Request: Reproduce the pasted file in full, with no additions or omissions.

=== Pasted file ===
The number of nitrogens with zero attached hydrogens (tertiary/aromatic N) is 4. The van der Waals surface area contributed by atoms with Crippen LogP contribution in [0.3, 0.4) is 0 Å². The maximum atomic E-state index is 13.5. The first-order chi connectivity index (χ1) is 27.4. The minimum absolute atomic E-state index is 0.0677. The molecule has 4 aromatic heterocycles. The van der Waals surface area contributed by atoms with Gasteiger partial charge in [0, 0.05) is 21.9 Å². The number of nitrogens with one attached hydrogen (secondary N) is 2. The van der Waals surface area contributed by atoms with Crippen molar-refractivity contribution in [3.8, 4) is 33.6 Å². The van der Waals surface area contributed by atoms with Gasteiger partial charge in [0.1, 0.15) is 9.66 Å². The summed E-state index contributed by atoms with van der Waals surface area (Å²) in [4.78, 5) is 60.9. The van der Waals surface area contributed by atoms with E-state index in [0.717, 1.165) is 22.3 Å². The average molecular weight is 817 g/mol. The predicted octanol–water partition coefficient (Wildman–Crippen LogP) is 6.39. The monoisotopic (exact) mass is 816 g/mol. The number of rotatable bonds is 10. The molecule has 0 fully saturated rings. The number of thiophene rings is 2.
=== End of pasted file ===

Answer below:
The number of nitrogens with zero attached hydrogens (tertiary/aromatic N) is 4. The van der Waals surface area contributed by atoms with Crippen LogP contribution in [0.3, 0.4) is 0 Å². The maximum atomic E-state index is 13.5. The first-order chi connectivity index (χ1) is 27.4. The minimum absolute atomic E-state index is 0.0677. The molecule has 4 aromatic heterocycles. The van der Waals surface area contributed by atoms with Gasteiger partial charge in [0, 0.05) is 21.9 Å². The number of nitrogens with one attached hydrogen (secondary N) is 2. The van der Waals surface area contributed by atoms with Crippen molar-refractivity contribution in [3.8, 4) is 33.6 Å². The van der Waals surface area contributed by atoms with Gasteiger partial charge in [0.1, 0.15) is 9.66 Å². The summed E-state index contributed by atoms with van der Waals surface area (Å²) in [4.78, 5) is 60.9. The van der Waals surface area contributed by atoms with E-state index in [0.717, 1.165) is 22.3 Å². The average molecular weight is 817 g/mol. The predicted octanol–water partition coefficient (Wildman–Crippen LogP) is 6.39. The monoisotopic (exact) mass is 816 g/mol. The number of rotatable bonds is 10. The molecule has 0 fully saturated rings. The number of thiophene rings is 2.